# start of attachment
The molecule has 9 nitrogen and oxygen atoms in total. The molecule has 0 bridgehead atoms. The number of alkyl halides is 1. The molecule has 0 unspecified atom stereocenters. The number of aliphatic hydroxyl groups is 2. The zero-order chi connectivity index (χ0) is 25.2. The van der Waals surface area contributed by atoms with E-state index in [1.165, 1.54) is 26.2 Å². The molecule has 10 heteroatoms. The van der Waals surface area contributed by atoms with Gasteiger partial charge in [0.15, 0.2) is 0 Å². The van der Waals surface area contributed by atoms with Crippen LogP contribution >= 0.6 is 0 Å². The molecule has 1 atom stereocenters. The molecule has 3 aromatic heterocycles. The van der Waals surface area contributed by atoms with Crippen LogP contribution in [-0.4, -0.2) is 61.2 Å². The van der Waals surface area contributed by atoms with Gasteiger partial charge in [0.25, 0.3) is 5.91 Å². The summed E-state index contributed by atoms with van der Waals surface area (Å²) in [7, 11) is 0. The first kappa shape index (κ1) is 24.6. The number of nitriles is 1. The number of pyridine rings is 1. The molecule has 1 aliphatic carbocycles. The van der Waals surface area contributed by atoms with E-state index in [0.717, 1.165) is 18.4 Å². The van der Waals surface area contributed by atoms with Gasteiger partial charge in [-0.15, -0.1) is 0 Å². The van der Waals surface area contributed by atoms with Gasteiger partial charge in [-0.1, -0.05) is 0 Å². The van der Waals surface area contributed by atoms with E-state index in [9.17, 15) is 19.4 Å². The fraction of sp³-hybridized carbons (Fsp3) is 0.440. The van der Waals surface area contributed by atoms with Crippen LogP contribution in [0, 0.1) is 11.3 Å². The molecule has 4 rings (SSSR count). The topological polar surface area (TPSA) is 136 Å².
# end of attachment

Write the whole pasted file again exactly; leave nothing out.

The molecule has 9 nitrogen and oxygen atoms in total. The molecule has 0 bridgehead atoms. The number of alkyl halides is 1. The molecule has 0 unspecified atom stereocenters. The number of aliphatic hydroxyl groups is 2. The zero-order chi connectivity index (χ0) is 25.2. The van der Waals surface area contributed by atoms with E-state index in [1.165, 1.54) is 26.2 Å². The molecule has 10 heteroatoms. The van der Waals surface area contributed by atoms with Gasteiger partial charge in [0.15, 0.2) is 0 Å². The van der Waals surface area contributed by atoms with Crippen LogP contribution >= 0.6 is 0 Å². The molecule has 1 atom stereocenters. The molecule has 3 aromatic heterocycles. The van der Waals surface area contributed by atoms with Crippen LogP contribution in [-0.4, -0.2) is 61.2 Å². The van der Waals surface area contributed by atoms with Gasteiger partial charge in [0.25, 0.3) is 5.91 Å². The summed E-state index contributed by atoms with van der Waals surface area (Å²) in [7, 11) is 0. The first kappa shape index (κ1) is 24.6. The number of nitriles is 1. The number of pyridine rings is 1. The molecule has 1 aliphatic carbocycles. The van der Waals surface area contributed by atoms with E-state index in [0.717, 1.165) is 18.4 Å². The van der Waals surface area contributed by atoms with Gasteiger partial charge in [-0.15, -0.1) is 0 Å². The van der Waals surface area contributed by atoms with Gasteiger partial charge in [-0.1, -0.05) is 0 Å². The van der Waals surface area contributed by atoms with E-state index in [9.17, 15) is 19.4 Å². The fraction of sp³-hybridized carbons (Fsp3) is 0.440. The van der Waals surface area contributed by atoms with Crippen LogP contribution in [0, 0.1) is 11.3 Å². The molecule has 4 rings (SSSR count). The topological polar surface area (TPSA) is 136 Å².